How to

Stretch the Clothing Dollar

Evaluate, repair and reinvent your clothing

As fast fashion fills the landfills, we are starting to see a change in the fashion air. Shopping for clothing is not only about fashion anymore, but also includes considering function, sustainability, durability, longevity, ethically-sourced and earth-friendly materials. 

There is so much to consider and so many more choices available, from garments that do not need to be washed every time you wear them to garments made from recycled materials and footwear made to last more than a year; the list goes on and on. 


Where to start? 

  1. First review your closets and wardrobe. Consider what type of items have performed well, what is missing a button or needs hemming, what can be altered or remade, what does not fit and can go to a new home and whether you really need more.  
  2. Choose to think differently when buying clothing. Look carefully for durable, well-constructed garments that are easy to care for. Look at the manufacturer and its efforts at sustainability. Consider whether you really need a new item or if you can make do with something you already own. Look at the back of your closet - you may be surprised at what you find. 
  3. Follow care label instructions to treat your clothing well and extend their lives. Avoid over-drying clothes in the dryer or try hanging to air dry to increase fabric life. 
  4. When you need to buy, consider timeless styles of durable materials, consider out-of-season sales as well as second-hand stores or clothing exchanges. 
  5. Revamp...hem, alter or redesign. There are many tailors out there that are advertising services for remaking clothing from wedding dresses to bathing suits and everything in between.  
  6. Learn a new skill like sewing on a button, hemming, or stain removal to extend the life of your clothing, outerwear and footwear. Check with a shoe repair store on fixing footwear instead of buying. Try a fabric shaver to remove lint balls off sweaters.  
  7. With children who are always growing, your options will be different. Resale and clothing exchanges are popping up all over Facebook marketplace, at clothing swap parties and in parenting groups. You can also find great deals at consignment shops which specialize in children’s clothing. When you do buy new clothes, choose high quality items that will last for more than one child so they can be passed on to a younger sibling, cousin or friend or can be sold.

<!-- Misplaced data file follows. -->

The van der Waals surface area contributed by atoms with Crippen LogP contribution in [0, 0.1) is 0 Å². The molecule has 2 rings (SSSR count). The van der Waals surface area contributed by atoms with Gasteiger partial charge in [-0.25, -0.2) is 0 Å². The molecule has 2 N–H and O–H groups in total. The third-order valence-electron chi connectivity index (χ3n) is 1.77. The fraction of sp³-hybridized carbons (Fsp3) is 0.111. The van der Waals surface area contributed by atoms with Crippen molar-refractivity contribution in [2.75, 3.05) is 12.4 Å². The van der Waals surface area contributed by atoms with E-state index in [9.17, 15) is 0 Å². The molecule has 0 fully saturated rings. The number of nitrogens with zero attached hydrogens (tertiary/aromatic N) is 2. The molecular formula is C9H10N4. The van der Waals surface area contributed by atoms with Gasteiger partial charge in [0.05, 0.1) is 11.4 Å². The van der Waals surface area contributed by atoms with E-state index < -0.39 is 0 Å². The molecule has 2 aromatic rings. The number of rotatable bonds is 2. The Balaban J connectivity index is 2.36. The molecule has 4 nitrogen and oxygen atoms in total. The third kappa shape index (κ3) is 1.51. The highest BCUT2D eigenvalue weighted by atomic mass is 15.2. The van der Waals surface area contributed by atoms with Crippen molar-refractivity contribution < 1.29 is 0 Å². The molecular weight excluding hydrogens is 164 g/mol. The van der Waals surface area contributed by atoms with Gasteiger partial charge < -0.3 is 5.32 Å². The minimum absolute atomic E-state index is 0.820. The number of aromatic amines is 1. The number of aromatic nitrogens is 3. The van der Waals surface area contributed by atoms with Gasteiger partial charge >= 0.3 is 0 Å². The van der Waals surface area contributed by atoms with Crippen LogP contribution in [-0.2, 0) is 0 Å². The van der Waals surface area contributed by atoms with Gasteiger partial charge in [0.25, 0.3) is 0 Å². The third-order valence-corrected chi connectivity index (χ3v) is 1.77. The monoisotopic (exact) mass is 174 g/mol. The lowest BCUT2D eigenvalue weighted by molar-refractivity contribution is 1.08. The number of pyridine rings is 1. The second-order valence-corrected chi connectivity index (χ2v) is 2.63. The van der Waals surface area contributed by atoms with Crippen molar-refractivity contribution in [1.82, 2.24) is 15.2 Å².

8. Avoid fast fashion; many people only wear 20% to 30% of what is in their closet. Become more aware of what you are buying and how it fits and how long it will last. If you have bought a fashion item that you have not worn more than 5 times, analyze why. Did it fade, stretch or shrink? Were you a victim of fast fashion? Becoming aware is a key step toward decreasing your clothing dollars spent and decreasing your environmental impact. 
  9. Make conscious clothing choices – think before you buy, whether new or used. Think about how you can NOT buy more clothing.
  10. Avoid putting clothing in the landfill; find a textile recycling location in your area.  

Extending your clothing's life

Upcycling Ideas

Old sweaters can be fashioned into mitts. 

Old blankets into pet beds. 

Men’s ties into cool vests, purses, pillows and skirts. 

Jeans into shorts or skirts.  

Assorted jeans cut up for a patchwork comforter.  

Sweater sleeves into wine bottle covers or slippers or socks. 

Hot pot trivets can be made from many fabrics. 

Halloween costumes. Let your imagination and creativity shine. 

Things to think about

Sustainability of clothing and other textiles – is a very complex issue due to environmental impact of synthetic fibres,  the dying of natural fibres, the huge amount of water needed for manufacturing and the toxins involved in the production of fibres and fabrics. 

Recycling of fibres is also gaining popularity and diverts more waste from the landfill. Consider garments made with recycled polyester, recycled nylon, recycled wool and recycled cotton.  

Some plant-based fibres like ramie, organic cotton, linen and hemp have a lower environmental impact than their counterparts such as wool, cotton, viscose, modal, rayon, bamboo and cashmere.  

Some new fibres, such as orange fibre and pineapple fibre come from byproducts of the juice industry, so there are no extra resources needed to grow them. 

As consumers, we can become more aware and seek out garments made of recycled or sustainable fibres and then perhaps manufacturers and the fashion industry will follow.